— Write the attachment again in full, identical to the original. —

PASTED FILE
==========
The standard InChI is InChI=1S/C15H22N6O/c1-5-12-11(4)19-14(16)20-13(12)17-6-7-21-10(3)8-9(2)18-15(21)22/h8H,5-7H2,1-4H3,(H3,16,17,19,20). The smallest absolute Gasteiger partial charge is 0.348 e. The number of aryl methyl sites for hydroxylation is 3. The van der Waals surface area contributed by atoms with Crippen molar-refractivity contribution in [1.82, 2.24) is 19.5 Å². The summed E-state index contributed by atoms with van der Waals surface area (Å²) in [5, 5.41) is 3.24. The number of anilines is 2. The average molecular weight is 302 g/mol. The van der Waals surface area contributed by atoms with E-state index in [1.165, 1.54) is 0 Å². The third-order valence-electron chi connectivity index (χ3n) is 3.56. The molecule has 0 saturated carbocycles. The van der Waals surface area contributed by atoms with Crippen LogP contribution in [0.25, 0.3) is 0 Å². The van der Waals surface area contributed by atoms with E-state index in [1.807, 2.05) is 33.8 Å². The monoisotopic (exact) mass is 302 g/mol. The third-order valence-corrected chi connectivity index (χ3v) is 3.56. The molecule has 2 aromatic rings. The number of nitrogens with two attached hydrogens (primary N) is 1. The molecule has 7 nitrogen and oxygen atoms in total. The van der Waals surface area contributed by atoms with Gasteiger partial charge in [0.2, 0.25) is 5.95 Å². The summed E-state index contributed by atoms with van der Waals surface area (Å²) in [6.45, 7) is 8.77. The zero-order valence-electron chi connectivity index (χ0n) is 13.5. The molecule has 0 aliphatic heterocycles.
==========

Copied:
The standard InChI is InChI=1S/C15H22N6O/c1-5-12-11(4)19-14(16)20-13(12)17-6-7-21-10(3)8-9(2)18-15(21)22/h8H,5-7H2,1-4H3,(H3,16,17,19,20). The smallest absolute Gasteiger partial charge is 0.348 e. The number of aryl methyl sites for hydroxylation is 3. The van der Waals surface area contributed by atoms with Crippen molar-refractivity contribution in [1.82, 2.24) is 19.5 Å². The summed E-state index contributed by atoms with van der Waals surface area (Å²) in [5, 5.41) is 3.24. The number of anilines is 2. The average molecular weight is 302 g/mol. The van der Waals surface area contributed by atoms with E-state index in [1.165, 1.54) is 0 Å². The third-order valence-electron chi connectivity index (χ3n) is 3.56. The molecule has 0 saturated carbocycles. The van der Waals surface area contributed by atoms with Crippen LogP contribution in [0.25, 0.3) is 0 Å². The van der Waals surface area contributed by atoms with E-state index in [1.807, 2.05) is 33.8 Å². The monoisotopic (exact) mass is 302 g/mol. The third-order valence-corrected chi connectivity index (χ3v) is 3.56. The molecule has 2 aromatic rings. The number of nitrogens with two attached hydrogens (primary N) is 1. The molecule has 7 nitrogen and oxygen atoms in total. The van der Waals surface area contributed by atoms with Gasteiger partial charge in [0.2, 0.25) is 5.95 Å². The summed E-state index contributed by atoms with van der Waals surface area (Å²) in [6.45, 7) is 8.77. The zero-order valence-electron chi connectivity index (χ0n) is 13.5. The molecule has 0 aliphatic heterocycles.